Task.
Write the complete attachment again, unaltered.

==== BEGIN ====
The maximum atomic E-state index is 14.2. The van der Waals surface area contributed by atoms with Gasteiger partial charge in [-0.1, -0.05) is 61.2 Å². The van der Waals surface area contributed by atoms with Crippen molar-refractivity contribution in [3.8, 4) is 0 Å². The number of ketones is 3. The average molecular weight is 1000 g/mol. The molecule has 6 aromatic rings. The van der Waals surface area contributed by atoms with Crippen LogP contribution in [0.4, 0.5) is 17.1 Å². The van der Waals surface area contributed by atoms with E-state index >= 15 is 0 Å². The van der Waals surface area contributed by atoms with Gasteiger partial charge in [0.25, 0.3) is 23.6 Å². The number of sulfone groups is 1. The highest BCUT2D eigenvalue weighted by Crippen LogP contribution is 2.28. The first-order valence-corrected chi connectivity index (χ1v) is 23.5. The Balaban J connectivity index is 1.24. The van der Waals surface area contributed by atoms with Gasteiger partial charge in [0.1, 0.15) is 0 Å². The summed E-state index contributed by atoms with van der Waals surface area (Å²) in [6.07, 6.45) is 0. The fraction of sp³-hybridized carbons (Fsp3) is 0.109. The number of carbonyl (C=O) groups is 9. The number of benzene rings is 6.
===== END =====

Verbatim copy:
The maximum atomic E-state index is 14.2. The van der Waals surface area contributed by atoms with Gasteiger partial charge in [-0.1, -0.05) is 61.2 Å². The van der Waals surface area contributed by atoms with Crippen molar-refractivity contribution in [3.8, 4) is 0 Å². The number of ketones is 3. The average molecular weight is 1000 g/mol. The molecule has 6 aromatic rings. The van der Waals surface area contributed by atoms with Crippen LogP contribution in [0.4, 0.5) is 17.1 Å². The van der Waals surface area contributed by atoms with E-state index >= 15 is 0 Å². The van der Waals surface area contributed by atoms with Gasteiger partial charge in [0.25, 0.3) is 23.6 Å². The number of sulfone groups is 1. The highest BCUT2D eigenvalue weighted by Crippen LogP contribution is 2.28. The first-order valence-corrected chi connectivity index (χ1v) is 23.5. The Balaban J connectivity index is 1.24. The van der Waals surface area contributed by atoms with Gasteiger partial charge in [0.1, 0.15) is 0 Å². The summed E-state index contributed by atoms with van der Waals surface area (Å²) in [6.07, 6.45) is 0. The fraction of sp³-hybridized carbons (Fsp3) is 0.109. The number of carbonyl (C=O) groups is 9. The number of benzene rings is 6.